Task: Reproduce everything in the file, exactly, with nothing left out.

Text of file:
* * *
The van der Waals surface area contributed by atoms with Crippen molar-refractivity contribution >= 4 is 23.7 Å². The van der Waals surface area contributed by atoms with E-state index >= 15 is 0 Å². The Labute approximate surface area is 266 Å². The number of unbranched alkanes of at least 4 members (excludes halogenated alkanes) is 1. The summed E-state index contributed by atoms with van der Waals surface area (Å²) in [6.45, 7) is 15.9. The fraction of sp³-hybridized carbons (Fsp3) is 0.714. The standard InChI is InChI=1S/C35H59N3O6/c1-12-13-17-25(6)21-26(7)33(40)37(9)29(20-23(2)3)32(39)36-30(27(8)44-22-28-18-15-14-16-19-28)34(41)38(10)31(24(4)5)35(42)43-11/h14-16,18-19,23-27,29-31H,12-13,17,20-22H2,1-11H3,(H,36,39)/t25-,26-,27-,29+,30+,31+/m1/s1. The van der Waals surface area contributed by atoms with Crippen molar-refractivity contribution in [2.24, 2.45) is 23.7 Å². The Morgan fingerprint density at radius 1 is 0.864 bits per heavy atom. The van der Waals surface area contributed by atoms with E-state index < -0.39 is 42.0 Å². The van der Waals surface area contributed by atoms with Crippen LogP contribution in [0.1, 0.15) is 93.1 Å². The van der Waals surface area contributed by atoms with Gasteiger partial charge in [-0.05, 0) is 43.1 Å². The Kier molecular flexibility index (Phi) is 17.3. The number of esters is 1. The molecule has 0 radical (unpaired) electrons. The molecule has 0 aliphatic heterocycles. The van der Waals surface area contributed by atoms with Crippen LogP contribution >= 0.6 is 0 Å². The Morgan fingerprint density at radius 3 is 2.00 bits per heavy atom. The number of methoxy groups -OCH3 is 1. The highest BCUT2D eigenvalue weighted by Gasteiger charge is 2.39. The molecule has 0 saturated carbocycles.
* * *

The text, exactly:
The van der Waals surface area contributed by atoms with Crippen molar-refractivity contribution >= 4 is 23.7 Å². The van der Waals surface area contributed by atoms with E-state index >= 15 is 0 Å². The Labute approximate surface area is 266 Å². The number of unbranched alkanes of at least 4 members (excludes halogenated alkanes) is 1. The summed E-state index contributed by atoms with van der Waals surface area (Å²) in [6.45, 7) is 15.9. The fraction of sp³-hybridized carbons (Fsp3) is 0.714. The standard InChI is InChI=1S/C35H59N3O6/c1-12-13-17-25(6)21-26(7)33(40)37(9)29(20-23(2)3)32(39)36-30(27(8)44-22-28-18-15-14-16-19-28)34(41)38(10)31(24(4)5)35(42)43-11/h14-16,18-19,23-27,29-31H,12-13,17,20-22H2,1-11H3,(H,36,39)/t25-,26-,27-,29+,30+,31+/m1/s1. The van der Waals surface area contributed by atoms with Crippen molar-refractivity contribution in [2.24, 2.45) is 23.7 Å². The Morgan fingerprint density at radius 1 is 0.864 bits per heavy atom. The van der Waals surface area contributed by atoms with E-state index < -0.39 is 42.0 Å². The van der Waals surface area contributed by atoms with Crippen LogP contribution in [0.1, 0.15) is 93.1 Å². The van der Waals surface area contributed by atoms with Gasteiger partial charge in [-0.05, 0) is 43.1 Å². The Kier molecular flexibility index (Phi) is 17.3. The number of esters is 1. The molecule has 0 radical (unpaired) electrons. The molecule has 0 aliphatic heterocycles. The van der Waals surface area contributed by atoms with Crippen LogP contribution >= 0.6 is 0 Å². The Morgan fingerprint density at radius 3 is 2.00 bits per heavy atom. The number of methoxy groups -OCH3 is 1. The highest BCUT2D eigenvalue weighted by Gasteiger charge is 2.39. The molecule has 0 saturated carbocycles.